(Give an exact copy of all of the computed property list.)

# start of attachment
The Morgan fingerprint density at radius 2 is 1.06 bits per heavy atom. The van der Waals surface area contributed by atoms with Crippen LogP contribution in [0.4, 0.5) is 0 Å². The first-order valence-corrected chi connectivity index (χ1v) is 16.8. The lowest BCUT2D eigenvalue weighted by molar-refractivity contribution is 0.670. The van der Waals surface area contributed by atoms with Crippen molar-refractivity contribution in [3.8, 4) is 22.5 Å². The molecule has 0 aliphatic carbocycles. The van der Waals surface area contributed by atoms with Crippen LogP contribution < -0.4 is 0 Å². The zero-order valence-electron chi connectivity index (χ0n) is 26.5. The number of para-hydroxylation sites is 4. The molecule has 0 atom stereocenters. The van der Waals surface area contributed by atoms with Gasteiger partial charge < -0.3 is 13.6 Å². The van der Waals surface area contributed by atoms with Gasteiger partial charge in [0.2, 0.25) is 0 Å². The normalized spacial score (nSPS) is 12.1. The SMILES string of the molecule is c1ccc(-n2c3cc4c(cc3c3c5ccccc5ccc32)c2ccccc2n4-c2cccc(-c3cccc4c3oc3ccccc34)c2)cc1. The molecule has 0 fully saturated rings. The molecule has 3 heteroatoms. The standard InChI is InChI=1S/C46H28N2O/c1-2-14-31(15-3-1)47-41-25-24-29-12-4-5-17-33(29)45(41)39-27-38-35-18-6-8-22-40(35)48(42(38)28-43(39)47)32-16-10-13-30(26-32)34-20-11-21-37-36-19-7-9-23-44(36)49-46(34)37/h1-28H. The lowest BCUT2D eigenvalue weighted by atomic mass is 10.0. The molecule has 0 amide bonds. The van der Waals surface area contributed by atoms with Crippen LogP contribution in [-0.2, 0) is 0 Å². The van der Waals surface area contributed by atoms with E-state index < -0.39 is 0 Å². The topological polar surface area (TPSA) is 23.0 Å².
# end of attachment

The Morgan fingerprint density at radius 2 is 1.06 bits per heavy atom. The van der Waals surface area contributed by atoms with Crippen LogP contribution in [0.4, 0.5) is 0 Å². The first-order valence-corrected chi connectivity index (χ1v) is 16.8. The lowest BCUT2D eigenvalue weighted by molar-refractivity contribution is 0.670. The van der Waals surface area contributed by atoms with Crippen molar-refractivity contribution in [3.8, 4) is 22.5 Å². The molecule has 0 aliphatic carbocycles. The van der Waals surface area contributed by atoms with Crippen LogP contribution < -0.4 is 0 Å². The zero-order valence-electron chi connectivity index (χ0n) is 26.5. The number of para-hydroxylation sites is 4. The molecule has 0 atom stereocenters. The van der Waals surface area contributed by atoms with Gasteiger partial charge < -0.3 is 13.6 Å². The van der Waals surface area contributed by atoms with Gasteiger partial charge in [0.2, 0.25) is 0 Å². The normalized spacial score (nSPS) is 12.1. The SMILES string of the molecule is c1ccc(-n2c3cc4c(cc3c3c5ccccc5ccc32)c2ccccc2n4-c2cccc(-c3cccc4c3oc3ccccc34)c2)cc1. The molecule has 0 fully saturated rings. The molecule has 3 heteroatoms. The standard InChI is InChI=1S/C46H28N2O/c1-2-14-31(15-3-1)47-41-25-24-29-12-4-5-17-33(29)45(41)39-27-38-35-18-6-8-22-40(35)48(42(38)28-43(39)47)32-16-10-13-30(26-32)34-20-11-21-37-36-19-7-9-23-44(36)49-46(34)37/h1-28H. The lowest BCUT2D eigenvalue weighted by atomic mass is 10.0. The molecule has 0 amide bonds. The van der Waals surface area contributed by atoms with Crippen LogP contribution in [-0.2, 0) is 0 Å². The van der Waals surface area contributed by atoms with E-state index < -0.39 is 0 Å². The topological polar surface area (TPSA) is 23.0 Å².